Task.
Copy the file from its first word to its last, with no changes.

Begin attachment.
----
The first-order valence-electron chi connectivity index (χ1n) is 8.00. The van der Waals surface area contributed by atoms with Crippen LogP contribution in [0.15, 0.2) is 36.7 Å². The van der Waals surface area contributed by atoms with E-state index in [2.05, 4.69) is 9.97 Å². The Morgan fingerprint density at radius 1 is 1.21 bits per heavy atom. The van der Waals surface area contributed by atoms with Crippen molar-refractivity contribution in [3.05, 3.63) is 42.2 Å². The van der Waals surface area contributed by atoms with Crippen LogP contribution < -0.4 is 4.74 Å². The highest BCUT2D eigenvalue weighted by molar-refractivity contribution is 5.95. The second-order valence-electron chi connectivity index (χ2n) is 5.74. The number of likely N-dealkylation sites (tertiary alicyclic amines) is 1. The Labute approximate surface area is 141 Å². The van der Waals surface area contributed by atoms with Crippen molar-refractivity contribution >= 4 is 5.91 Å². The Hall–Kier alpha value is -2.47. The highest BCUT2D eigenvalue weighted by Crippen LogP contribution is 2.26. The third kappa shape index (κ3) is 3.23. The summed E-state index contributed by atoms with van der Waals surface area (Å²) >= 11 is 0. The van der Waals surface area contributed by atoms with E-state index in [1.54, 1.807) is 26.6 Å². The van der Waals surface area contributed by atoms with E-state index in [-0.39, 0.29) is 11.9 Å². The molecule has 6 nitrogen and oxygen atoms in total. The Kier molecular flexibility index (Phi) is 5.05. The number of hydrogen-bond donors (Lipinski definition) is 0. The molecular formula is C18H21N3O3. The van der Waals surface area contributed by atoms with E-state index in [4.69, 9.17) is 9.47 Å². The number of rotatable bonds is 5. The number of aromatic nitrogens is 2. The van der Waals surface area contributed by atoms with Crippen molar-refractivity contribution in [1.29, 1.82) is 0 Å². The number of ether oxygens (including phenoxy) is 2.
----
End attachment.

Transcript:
The first-order valence-electron chi connectivity index (χ1n) is 8.00. The van der Waals surface area contributed by atoms with Crippen LogP contribution in [0.15, 0.2) is 36.7 Å². The van der Waals surface area contributed by atoms with E-state index in [2.05, 4.69) is 9.97 Å². The Morgan fingerprint density at radius 1 is 1.21 bits per heavy atom. The van der Waals surface area contributed by atoms with Crippen molar-refractivity contribution in [3.05, 3.63) is 42.2 Å². The van der Waals surface area contributed by atoms with Crippen LogP contribution < -0.4 is 4.74 Å². The highest BCUT2D eigenvalue weighted by molar-refractivity contribution is 5.95. The second-order valence-electron chi connectivity index (χ2n) is 5.74. The number of likely N-dealkylation sites (tertiary alicyclic amines) is 1. The Labute approximate surface area is 141 Å². The van der Waals surface area contributed by atoms with Crippen molar-refractivity contribution >= 4 is 5.91 Å². The Hall–Kier alpha value is -2.47. The highest BCUT2D eigenvalue weighted by Crippen LogP contribution is 2.26. The third kappa shape index (κ3) is 3.23. The summed E-state index contributed by atoms with van der Waals surface area (Å²) >= 11 is 0. The van der Waals surface area contributed by atoms with E-state index in [1.54, 1.807) is 26.6 Å². The van der Waals surface area contributed by atoms with E-state index in [-0.39, 0.29) is 11.9 Å². The molecule has 6 nitrogen and oxygen atoms in total. The Kier molecular flexibility index (Phi) is 5.05. The number of hydrogen-bond donors (Lipinski definition) is 0. The molecular formula is C18H21N3O3. The van der Waals surface area contributed by atoms with E-state index in [4.69, 9.17) is 9.47 Å². The number of rotatable bonds is 5. The number of aromatic nitrogens is 2. The van der Waals surface area contributed by atoms with Crippen molar-refractivity contribution in [1.29, 1.82) is 0 Å². The number of ether oxygens (including phenoxy) is 2.